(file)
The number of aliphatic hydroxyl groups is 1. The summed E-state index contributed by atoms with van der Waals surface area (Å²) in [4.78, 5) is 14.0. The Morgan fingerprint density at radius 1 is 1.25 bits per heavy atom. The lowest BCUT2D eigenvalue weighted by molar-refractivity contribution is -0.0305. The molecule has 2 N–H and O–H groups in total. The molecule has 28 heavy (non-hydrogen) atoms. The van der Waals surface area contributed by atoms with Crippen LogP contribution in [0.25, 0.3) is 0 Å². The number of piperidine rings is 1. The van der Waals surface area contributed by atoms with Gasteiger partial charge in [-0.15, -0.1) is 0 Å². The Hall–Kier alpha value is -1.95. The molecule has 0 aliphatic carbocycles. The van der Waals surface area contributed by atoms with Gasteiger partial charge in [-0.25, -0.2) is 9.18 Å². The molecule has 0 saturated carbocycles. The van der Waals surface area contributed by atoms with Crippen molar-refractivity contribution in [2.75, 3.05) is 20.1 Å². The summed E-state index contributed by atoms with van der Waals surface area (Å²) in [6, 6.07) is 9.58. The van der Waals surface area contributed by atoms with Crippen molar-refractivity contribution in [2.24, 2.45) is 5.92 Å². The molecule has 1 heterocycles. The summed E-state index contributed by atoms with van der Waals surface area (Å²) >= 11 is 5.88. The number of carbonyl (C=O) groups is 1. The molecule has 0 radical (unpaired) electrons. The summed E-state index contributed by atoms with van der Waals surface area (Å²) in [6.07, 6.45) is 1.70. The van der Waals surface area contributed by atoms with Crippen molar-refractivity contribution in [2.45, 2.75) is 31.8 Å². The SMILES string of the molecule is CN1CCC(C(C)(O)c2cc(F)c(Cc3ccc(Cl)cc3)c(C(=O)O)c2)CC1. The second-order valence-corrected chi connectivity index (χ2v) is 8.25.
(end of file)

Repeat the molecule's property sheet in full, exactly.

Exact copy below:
The number of aliphatic hydroxyl groups is 1. The summed E-state index contributed by atoms with van der Waals surface area (Å²) in [4.78, 5) is 14.0. The Morgan fingerprint density at radius 1 is 1.25 bits per heavy atom. The lowest BCUT2D eigenvalue weighted by molar-refractivity contribution is -0.0305. The molecule has 2 N–H and O–H groups in total. The molecule has 28 heavy (non-hydrogen) atoms. The van der Waals surface area contributed by atoms with Crippen LogP contribution in [0.25, 0.3) is 0 Å². The number of piperidine rings is 1. The van der Waals surface area contributed by atoms with Gasteiger partial charge in [-0.15, -0.1) is 0 Å². The Hall–Kier alpha value is -1.95. The molecule has 0 aliphatic carbocycles. The van der Waals surface area contributed by atoms with Gasteiger partial charge in [-0.25, -0.2) is 9.18 Å². The molecule has 0 saturated carbocycles. The van der Waals surface area contributed by atoms with Crippen molar-refractivity contribution in [2.75, 3.05) is 20.1 Å². The summed E-state index contributed by atoms with van der Waals surface area (Å²) in [6, 6.07) is 9.58. The van der Waals surface area contributed by atoms with Crippen molar-refractivity contribution in [2.24, 2.45) is 5.92 Å². The molecule has 1 heterocycles. The summed E-state index contributed by atoms with van der Waals surface area (Å²) >= 11 is 5.88. The number of carbonyl (C=O) groups is 1. The molecule has 0 radical (unpaired) electrons. The summed E-state index contributed by atoms with van der Waals surface area (Å²) in [6.07, 6.45) is 1.70. The van der Waals surface area contributed by atoms with Crippen molar-refractivity contribution in [2.45, 2.75) is 31.8 Å². The SMILES string of the molecule is CN1CCC(C(C)(O)c2cc(F)c(Cc3ccc(Cl)cc3)c(C(=O)O)c2)CC1. The second-order valence-corrected chi connectivity index (χ2v) is 8.25.